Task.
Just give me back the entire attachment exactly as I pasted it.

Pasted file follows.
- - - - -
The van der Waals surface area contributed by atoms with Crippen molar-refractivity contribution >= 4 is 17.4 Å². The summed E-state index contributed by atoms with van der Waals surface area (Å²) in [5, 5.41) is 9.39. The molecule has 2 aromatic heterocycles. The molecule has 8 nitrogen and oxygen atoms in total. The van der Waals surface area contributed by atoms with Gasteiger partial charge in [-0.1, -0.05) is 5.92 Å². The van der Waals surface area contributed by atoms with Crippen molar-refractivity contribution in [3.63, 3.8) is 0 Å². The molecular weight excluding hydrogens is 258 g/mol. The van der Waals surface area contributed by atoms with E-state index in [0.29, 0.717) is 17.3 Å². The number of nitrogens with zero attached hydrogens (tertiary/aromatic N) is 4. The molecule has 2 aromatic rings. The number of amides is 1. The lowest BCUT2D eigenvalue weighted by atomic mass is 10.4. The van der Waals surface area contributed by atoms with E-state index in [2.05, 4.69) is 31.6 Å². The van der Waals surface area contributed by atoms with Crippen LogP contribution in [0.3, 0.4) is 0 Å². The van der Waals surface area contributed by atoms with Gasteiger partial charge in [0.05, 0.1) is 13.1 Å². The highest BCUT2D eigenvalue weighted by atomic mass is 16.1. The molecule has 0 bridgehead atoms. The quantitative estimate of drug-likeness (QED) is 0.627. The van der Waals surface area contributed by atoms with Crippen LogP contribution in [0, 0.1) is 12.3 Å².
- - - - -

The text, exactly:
The van der Waals surface area contributed by atoms with Crippen molar-refractivity contribution >= 4 is 17.4 Å². The summed E-state index contributed by atoms with van der Waals surface area (Å²) in [5, 5.41) is 9.39. The molecule has 2 aromatic heterocycles. The molecule has 8 nitrogen and oxygen atoms in total. The van der Waals surface area contributed by atoms with Gasteiger partial charge in [-0.1, -0.05) is 5.92 Å². The van der Waals surface area contributed by atoms with Crippen molar-refractivity contribution in [3.63, 3.8) is 0 Å². The molecular weight excluding hydrogens is 258 g/mol. The van der Waals surface area contributed by atoms with E-state index in [0.29, 0.717) is 17.3 Å². The number of nitrogens with zero attached hydrogens (tertiary/aromatic N) is 4. The molecule has 2 aromatic rings. The number of amides is 1. The lowest BCUT2D eigenvalue weighted by atomic mass is 10.4. The van der Waals surface area contributed by atoms with E-state index in [2.05, 4.69) is 31.6 Å². The van der Waals surface area contributed by atoms with Crippen LogP contribution in [0.3, 0.4) is 0 Å². The van der Waals surface area contributed by atoms with Gasteiger partial charge in [0.05, 0.1) is 13.1 Å². The highest BCUT2D eigenvalue weighted by atomic mass is 16.1. The molecule has 0 bridgehead atoms. The quantitative estimate of drug-likeness (QED) is 0.627. The van der Waals surface area contributed by atoms with Crippen LogP contribution in [0, 0.1) is 12.3 Å².